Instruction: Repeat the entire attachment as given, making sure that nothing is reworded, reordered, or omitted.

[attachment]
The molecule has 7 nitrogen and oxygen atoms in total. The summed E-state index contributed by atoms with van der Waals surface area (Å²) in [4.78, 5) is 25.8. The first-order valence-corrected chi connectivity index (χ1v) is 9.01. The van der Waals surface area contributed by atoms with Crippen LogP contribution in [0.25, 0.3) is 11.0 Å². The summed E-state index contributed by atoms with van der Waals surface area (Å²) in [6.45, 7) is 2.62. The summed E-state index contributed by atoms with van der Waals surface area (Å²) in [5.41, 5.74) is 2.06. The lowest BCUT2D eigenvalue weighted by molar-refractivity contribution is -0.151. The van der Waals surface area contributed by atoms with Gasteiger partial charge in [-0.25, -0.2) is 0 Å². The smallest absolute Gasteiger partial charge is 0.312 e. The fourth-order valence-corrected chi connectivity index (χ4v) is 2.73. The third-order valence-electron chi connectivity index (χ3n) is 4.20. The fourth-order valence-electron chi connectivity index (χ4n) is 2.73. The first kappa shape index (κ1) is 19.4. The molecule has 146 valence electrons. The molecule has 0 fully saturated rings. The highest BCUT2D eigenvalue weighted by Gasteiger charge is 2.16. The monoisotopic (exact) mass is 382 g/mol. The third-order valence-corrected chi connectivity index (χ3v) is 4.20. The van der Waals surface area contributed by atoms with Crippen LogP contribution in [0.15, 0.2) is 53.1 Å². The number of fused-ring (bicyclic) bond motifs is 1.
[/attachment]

The molecule has 7 nitrogen and oxygen atoms in total. The summed E-state index contributed by atoms with van der Waals surface area (Å²) in [4.78, 5) is 25.8. The first-order valence-corrected chi connectivity index (χ1v) is 9.01. The van der Waals surface area contributed by atoms with Crippen LogP contribution in [0.25, 0.3) is 11.0 Å². The summed E-state index contributed by atoms with van der Waals surface area (Å²) in [6.45, 7) is 2.62. The summed E-state index contributed by atoms with van der Waals surface area (Å²) in [5.41, 5.74) is 2.06. The lowest BCUT2D eigenvalue weighted by molar-refractivity contribution is -0.151. The van der Waals surface area contributed by atoms with Gasteiger partial charge in [-0.25, -0.2) is 0 Å². The smallest absolute Gasteiger partial charge is 0.312 e. The fourth-order valence-corrected chi connectivity index (χ4v) is 2.73. The third-order valence-electron chi connectivity index (χ3n) is 4.20. The fourth-order valence-electron chi connectivity index (χ4n) is 2.73. The first kappa shape index (κ1) is 19.4. The molecule has 146 valence electrons. The molecule has 0 fully saturated rings. The highest BCUT2D eigenvalue weighted by Gasteiger charge is 2.16. The monoisotopic (exact) mass is 382 g/mol. The third-order valence-corrected chi connectivity index (χ3v) is 4.20. The van der Waals surface area contributed by atoms with Crippen LogP contribution in [0.15, 0.2) is 53.1 Å². The number of fused-ring (bicyclic) bond motifs is 1.